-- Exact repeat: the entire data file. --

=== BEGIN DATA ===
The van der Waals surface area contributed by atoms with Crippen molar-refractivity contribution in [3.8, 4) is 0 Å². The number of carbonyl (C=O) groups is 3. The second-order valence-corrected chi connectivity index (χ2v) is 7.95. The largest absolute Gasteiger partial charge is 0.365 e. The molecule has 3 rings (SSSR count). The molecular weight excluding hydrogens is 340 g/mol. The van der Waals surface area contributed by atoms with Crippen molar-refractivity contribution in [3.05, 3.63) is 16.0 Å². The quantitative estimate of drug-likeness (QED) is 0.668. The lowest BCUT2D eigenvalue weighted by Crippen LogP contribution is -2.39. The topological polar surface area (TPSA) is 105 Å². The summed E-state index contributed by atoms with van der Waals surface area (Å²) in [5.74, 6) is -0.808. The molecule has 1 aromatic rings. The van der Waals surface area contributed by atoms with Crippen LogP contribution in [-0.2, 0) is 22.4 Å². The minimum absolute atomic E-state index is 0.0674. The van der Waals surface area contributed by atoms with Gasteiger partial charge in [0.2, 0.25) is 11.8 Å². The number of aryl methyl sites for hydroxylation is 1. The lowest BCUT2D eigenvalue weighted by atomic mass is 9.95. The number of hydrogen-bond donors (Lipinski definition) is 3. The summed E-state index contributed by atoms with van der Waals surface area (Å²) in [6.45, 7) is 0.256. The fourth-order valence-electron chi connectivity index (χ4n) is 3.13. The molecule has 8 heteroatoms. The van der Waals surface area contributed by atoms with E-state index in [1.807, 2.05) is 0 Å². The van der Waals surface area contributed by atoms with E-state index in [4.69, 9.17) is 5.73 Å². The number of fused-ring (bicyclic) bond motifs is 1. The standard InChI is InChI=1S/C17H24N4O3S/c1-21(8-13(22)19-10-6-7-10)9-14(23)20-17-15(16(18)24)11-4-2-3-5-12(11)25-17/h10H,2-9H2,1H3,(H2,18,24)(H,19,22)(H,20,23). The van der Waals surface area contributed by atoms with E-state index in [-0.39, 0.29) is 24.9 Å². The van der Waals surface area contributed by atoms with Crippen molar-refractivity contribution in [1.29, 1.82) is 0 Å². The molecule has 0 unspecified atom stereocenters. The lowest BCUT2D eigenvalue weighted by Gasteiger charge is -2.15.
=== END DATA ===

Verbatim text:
The van der Waals surface area contributed by atoms with Crippen molar-refractivity contribution in [3.8, 4) is 0 Å². The number of carbonyl (C=O) groups is 3. The second-order valence-corrected chi connectivity index (χ2v) is 7.95. The largest absolute Gasteiger partial charge is 0.365 e. The molecule has 3 rings (SSSR count). The molecular weight excluding hydrogens is 340 g/mol. The van der Waals surface area contributed by atoms with Crippen molar-refractivity contribution in [3.05, 3.63) is 16.0 Å². The quantitative estimate of drug-likeness (QED) is 0.668. The lowest BCUT2D eigenvalue weighted by Crippen LogP contribution is -2.39. The topological polar surface area (TPSA) is 105 Å². The summed E-state index contributed by atoms with van der Waals surface area (Å²) in [5.74, 6) is -0.808. The molecule has 1 aromatic rings. The van der Waals surface area contributed by atoms with Crippen LogP contribution in [-0.2, 0) is 22.4 Å². The minimum absolute atomic E-state index is 0.0674. The van der Waals surface area contributed by atoms with Gasteiger partial charge in [0.2, 0.25) is 11.8 Å². The number of aryl methyl sites for hydroxylation is 1. The lowest BCUT2D eigenvalue weighted by atomic mass is 9.95. The number of hydrogen-bond donors (Lipinski definition) is 3. The summed E-state index contributed by atoms with van der Waals surface area (Å²) in [6.45, 7) is 0.256. The fourth-order valence-electron chi connectivity index (χ4n) is 3.13. The molecule has 8 heteroatoms. The van der Waals surface area contributed by atoms with E-state index in [1.807, 2.05) is 0 Å². The van der Waals surface area contributed by atoms with E-state index in [4.69, 9.17) is 5.73 Å². The number of fused-ring (bicyclic) bond motifs is 1. The standard InChI is InChI=1S/C17H24N4O3S/c1-21(8-13(22)19-10-6-7-10)9-14(23)20-17-15(16(18)24)11-4-2-3-5-12(11)25-17/h10H,2-9H2,1H3,(H2,18,24)(H,19,22)(H,20,23). The van der Waals surface area contributed by atoms with E-state index in [-0.39, 0.29) is 24.9 Å². The van der Waals surface area contributed by atoms with Crippen molar-refractivity contribution in [1.29, 1.82) is 0 Å². The molecule has 0 unspecified atom stereocenters. The lowest BCUT2D eigenvalue weighted by Gasteiger charge is -2.15.